1
$\begingroup$

For example, in the simple OLS regression:

  1. $y = a + b_1x_1 + ... + b_kx_k + \varepsilon$

if your dummy variable $d$ has 10 categories, could you include just one dummy variable for instance:

  1. $y = a + b_1x_1 + ... + b_kx_k + B_1d_1 + \varepsilon$

and even interact with just one dummy variable for instance:

  1. $y = a + b_1x_1 + ... + b_kx_k + B_1d_1 + B_2d_1x_1 + \varepsilon$

If this is possible, is the interpretation of $B_1$ the effect of being in the $d_1$ category relative to all other categories (and what does this quite mean - I think it is the average distance between the slopes of the other categories with the $d_1$ category?)

Likewise, would this make the interpretation of $B_2$ the additional effect of $x_1$ from being in the $d_1$ category relative to all other categories?

$\endgroup$
  • $\begingroup$ Can you explain why do you want this? $\endgroup$ – kjetil b halvorsen Apr 8 '15 at 11:53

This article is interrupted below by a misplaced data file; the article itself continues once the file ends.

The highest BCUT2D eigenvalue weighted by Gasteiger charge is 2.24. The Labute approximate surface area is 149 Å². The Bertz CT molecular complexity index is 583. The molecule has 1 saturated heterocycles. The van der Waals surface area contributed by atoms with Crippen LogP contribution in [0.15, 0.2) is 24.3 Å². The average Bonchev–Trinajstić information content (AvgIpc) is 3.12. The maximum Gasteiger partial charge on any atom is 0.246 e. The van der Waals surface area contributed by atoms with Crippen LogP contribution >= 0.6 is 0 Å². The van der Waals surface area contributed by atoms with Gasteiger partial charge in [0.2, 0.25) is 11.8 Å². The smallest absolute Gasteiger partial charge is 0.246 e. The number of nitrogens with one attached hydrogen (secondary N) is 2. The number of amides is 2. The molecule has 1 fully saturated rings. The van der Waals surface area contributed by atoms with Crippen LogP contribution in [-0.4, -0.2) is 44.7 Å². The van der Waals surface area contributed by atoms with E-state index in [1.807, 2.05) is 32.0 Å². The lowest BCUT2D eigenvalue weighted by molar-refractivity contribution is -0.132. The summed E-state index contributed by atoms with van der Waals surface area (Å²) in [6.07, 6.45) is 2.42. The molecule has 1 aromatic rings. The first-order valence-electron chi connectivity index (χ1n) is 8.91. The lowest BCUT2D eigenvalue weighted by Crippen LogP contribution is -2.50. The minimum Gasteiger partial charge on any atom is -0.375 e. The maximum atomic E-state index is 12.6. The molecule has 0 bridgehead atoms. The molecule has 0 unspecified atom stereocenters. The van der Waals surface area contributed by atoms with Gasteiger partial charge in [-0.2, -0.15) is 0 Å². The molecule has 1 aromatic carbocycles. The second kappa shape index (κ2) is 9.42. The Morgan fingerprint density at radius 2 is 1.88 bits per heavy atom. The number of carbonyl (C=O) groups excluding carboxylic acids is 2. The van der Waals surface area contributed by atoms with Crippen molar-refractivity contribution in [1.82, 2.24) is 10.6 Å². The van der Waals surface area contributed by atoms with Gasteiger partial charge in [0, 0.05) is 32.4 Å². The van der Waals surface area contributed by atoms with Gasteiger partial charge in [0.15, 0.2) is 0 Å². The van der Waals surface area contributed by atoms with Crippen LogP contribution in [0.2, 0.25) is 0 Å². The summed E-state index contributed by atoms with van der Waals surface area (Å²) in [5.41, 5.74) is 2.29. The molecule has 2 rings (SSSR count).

• $\begingroup$ Imagine that when you use only one of the 10 dummies in the model it is the same as if your initial categorical variable were 2-category rather than 10-category. $\endgroup$ – ttnphns Apr 8 '15 at 11:56
  • $\begingroup$ The motivation was to save degrees of freedom. Otherwise, I realise it would have been best to include all k-1 (9) dummy variables. $\endgroup$ – Tom Markovitch Apr 8 '15 at 23:16

Your Answer

By clicking “Post Your Answer”, you agree to our terms of service, privacy policy and cookie policy

Browse other questions tagged or ask your own question.